All 168 people on board an Iranian passenger plane bound for neighbouring Armenia were killed yesterday when the Russian-built aircraft smashed into farmland north-west of Tehran, gouging out a 10-metre deep crater and spraying smouldering wreckage over a wide area. Local television broadcast harrowing footage from the crash site of items of scorched clothing, footwear and surprisingly pristine identity papers of those who perished. Their number included two children and eight members of Iran's national junior judo team.
Iran has suffered a number of aviation disasters over the past two decades but this was the first in three years and the worst in six. Because of 30-year-old US sanctions, Iran has supplemented its existing fleet of ageing western aircraft with mainly Russian-built planes. These are not subject to the American boycott but many of them also left their factories long ago. The 22-year-old Tupolev 154 exploded after plummeting from the sky and hitting the ground near a picturesque village outside the city of Qazvin shortly before noon. It was just 16 minutes after Caspian Airlines Flight 7908 took off from Tehran's Imam Khomeini international airport.
It was bound for the Armenian capital, Yerevan, carrying 153 passengers and 15 crew members. The cause of the crash was not known and its black box had yet to be found last night. But several witnesses saw the aeroplane's left engine on fire in mid-air. Some said it had circled before crashing, apparently desperately trying to find a suitable emergency landing site near the village of Jannat Abad, 120km north-west of Tehran. Armenian television reported that the crash was caused by an engine fire.
"I saw the plane when it was just above the ground. Its wheels were out and there was fire blazing from the lower parts," said Ablofazl Idaji, an Iranian eyewitness. Qazvin's police commander, Massoud Jafarinasab, said: "The Tupolev plane has been totally destroyed and the corpses, unfortunately, have been totally burnt and destroyed. All on board are dead." Distraught relatives gathered at Yerevan airport where a noticeboard listed those they had expected to hug soon in happy reunions, but who were already dead. An Armenian official said of the 153 passengers that 147 were Iranian, of whom 31 were of Armenian origin. Two Georgian citizens were also among the dead. Iran is home to some 100,000 ethnic Armenians, many of whom frequently use the flights between Tehran and Yerevan to visit relatives.
A spokesman for Iran's Aviation Authority, Reza Jafarzadeh, said no irregularities were reported before the plane took off and insisted no aircraft would be allowed to take flight unless it had been checked rigorously by maintenance workers. State radio said the pilot had not mentioned any technical problem in a taped conversation with a control tower. This was the third fatal crash of a Tupolev 154 in Iran since 2002 and the deadliest air disaster in the country since 2003 when a Russian-built Ilyushin-76 troop carrier crashed in south-eastern Iran, killing all 276 Revolutionary Guard forces and crew aboard.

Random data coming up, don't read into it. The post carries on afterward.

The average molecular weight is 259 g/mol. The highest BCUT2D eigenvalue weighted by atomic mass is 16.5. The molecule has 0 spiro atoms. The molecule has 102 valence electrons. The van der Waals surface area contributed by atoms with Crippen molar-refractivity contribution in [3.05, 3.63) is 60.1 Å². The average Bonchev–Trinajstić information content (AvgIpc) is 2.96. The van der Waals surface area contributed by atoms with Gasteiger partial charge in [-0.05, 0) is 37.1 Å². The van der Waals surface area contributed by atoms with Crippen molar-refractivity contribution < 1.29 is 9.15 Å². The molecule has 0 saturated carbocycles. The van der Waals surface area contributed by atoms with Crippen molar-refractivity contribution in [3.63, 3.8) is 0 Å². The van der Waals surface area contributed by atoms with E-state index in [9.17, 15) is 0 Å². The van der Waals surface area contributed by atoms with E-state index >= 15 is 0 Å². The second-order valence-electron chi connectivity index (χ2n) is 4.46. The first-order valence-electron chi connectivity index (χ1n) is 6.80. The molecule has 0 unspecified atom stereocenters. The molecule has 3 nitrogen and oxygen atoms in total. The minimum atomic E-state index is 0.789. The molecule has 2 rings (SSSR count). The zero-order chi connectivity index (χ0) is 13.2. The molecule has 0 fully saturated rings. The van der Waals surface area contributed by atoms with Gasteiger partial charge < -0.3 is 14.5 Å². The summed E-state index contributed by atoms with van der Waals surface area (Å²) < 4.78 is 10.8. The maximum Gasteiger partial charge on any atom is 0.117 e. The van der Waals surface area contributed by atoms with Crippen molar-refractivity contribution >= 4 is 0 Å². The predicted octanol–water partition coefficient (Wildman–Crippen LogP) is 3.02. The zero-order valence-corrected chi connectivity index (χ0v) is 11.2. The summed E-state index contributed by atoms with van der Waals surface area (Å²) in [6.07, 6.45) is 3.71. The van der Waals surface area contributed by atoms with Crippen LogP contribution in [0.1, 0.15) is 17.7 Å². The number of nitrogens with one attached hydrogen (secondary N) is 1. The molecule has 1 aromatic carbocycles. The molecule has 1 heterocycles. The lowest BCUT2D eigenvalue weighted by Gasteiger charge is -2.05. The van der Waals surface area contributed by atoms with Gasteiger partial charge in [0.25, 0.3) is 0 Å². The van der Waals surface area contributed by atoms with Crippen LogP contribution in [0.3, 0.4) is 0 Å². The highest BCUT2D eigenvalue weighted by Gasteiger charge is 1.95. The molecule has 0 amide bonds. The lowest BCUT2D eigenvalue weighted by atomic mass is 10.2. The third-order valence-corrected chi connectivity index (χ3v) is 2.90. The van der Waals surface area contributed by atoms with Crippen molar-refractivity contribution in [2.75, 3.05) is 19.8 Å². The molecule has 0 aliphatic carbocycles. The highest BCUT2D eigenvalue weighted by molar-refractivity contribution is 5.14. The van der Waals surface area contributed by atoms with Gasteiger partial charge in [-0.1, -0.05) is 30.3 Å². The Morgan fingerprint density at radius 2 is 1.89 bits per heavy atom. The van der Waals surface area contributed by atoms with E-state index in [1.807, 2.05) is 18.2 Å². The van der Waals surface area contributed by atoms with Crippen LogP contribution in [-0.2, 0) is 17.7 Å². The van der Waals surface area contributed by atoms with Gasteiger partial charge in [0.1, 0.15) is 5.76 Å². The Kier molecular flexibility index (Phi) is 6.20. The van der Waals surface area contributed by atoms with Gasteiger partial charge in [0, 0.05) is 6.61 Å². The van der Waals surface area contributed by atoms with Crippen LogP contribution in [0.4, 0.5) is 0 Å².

The Tupolev 154, which is similar in size and structure to a Boeing 727, is mostly in service in countries of the former Soviet Union but is not allowed to fly over Europe because its engines are too loud. Air safety has long been a political issue in Iran, with officials blaming US sanctions for the high frequency of crashes. Boeing Co, the US aircraft manufacturer, has not exported a plane to Iran since 1979. Sanctions have also hampered efforts to buy spare parts for US planes bought earlier or to acquire European planes powered by US-built engines such as Airbus airliners. Iranian pilots have been known to smuggle home spare parts bought during trips to Europe in their cockpits.
American sanctions, however, do not apply to aircraft from Russia or Ukraine and Iran is starting joint ventures with both countries to rebuild its civil aviation fleet. Caspian Airlines, based in Tehran, was established in 1993 and flies an all-Tupolev fleet linking Iranian cities. It also has routes to the UAE, Ukraine and Armenia. Aviation experts said the small, private company has a relatively good safety record.
The Iranian authorities are sensitive to domestic criticism that they are not doing more to maintain or replace ageing aircraft and yesterday's tragedy will increase such concerns. In December 2005, a group of parliamentarians sought the dismissal of the defence minister after a military C-130 transport plane, bought from the US three decades earlier, crashed into a 10-storey apartment building shortly after taking off from Tehran's Mehrabad airport.
It was carrying scores of journalists to cover military exercises in the south of the country. Ninety-four people died on board and at least 22 more were killed on the ground as flaming wreckage rained onto the streets. Some newspapers and the families of victims claimed that officials knew before take-off that the plane had technical problems. The following September, 29 people were killed when a Russian-built Tupolev 154 crash-landed on an airport runway in the north-eastern Iranian city of Mashhad and burst into flames. Another 43 people were injured. Two months later, in November 2006, a Russian-designed Antonov-74 military plane crashed on take-off at Tehran's Mehrabad airport, killing all 39 people on board, including 30 members of the elite Revolutionary Guards.